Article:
EEO and the promotion of women in the secondary education sector : legislating for change : a thesis submitted in partial fulfulment of the requirements for the degree of Master of Educational Administration at Massey University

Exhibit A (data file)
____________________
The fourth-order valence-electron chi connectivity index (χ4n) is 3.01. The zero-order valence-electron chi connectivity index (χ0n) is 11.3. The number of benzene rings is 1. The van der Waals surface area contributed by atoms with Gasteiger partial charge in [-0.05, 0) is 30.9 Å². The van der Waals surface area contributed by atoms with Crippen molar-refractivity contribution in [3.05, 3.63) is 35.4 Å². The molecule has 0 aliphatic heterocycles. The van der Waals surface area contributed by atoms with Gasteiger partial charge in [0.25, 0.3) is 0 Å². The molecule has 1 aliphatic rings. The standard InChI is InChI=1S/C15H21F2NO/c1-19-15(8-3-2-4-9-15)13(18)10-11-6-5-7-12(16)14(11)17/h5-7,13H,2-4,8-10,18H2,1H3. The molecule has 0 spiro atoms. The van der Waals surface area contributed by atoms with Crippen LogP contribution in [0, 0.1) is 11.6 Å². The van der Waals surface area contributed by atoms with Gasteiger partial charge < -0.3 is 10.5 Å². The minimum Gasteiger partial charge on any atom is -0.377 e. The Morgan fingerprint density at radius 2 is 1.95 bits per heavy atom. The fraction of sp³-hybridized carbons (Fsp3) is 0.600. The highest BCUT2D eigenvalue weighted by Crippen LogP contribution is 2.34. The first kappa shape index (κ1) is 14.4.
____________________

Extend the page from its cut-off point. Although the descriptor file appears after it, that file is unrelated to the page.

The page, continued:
This thesis explores the ways in which two co-educational secondary schools in Aotearoa-New Zealand responded to the requirement under the State Sector Amendment Act (1989) to develop and implement an equal employment opportunities (EEO) policy that would enable women to move into senior administrative positions. The period covered is the May 1989-July 1992 term of office of the new Boards of Trustees established under the Tomorrow's Schools reforms. The study presents, examines and theorises the social, political and educational contexts in which the policy evolved. In the attempt to locate significant sites of struggle in the EEO debate and assess their implications for the promotion of women teachers to senior positions in educational administration, a political model of policy is employed based on a theory of discourse inherent in feminist post-structuralist perspectives. The focus of the research study is on the EEO policy implementation process as it was occuring in two historically specific settings. That process consisted of ongoing struggles between contenders of rival and competing interests. These interests construed in and through discourses specific identities, roles and attributes which were seen to compose our subjectivities, shape decisions and affect appointment practices and outcomes. Interviews were held during 1992 with eighteen personnel in a range of teaching and administrative positions in the two schools. The transcripts were then used to produce a view of the discursive constructions within the field of EEO and place these alongside existing written reports and records, official policy documents and literature analyses. The study found evidence of an internal struggle between competing models of EEO. As well, EEO was discursively constructed as a unified concept through a discourse which competed for allegiances against other discourses within the power networks. Specifically, attention was paid to mapping the links between "teachers, gender and careers" (Acker, 1989) and to the complex positioning of multiple discourses within merit as an ideological construct. This thesis opens up to scrutiny particular discursive constructions and uses, and argues the need to recognise and assume responsibility for each of our own discursive practices and positionings. This necessitates working towards coherence between the discourses of EEO and the discourses of secondary education sector employers' personal and broader professional lives.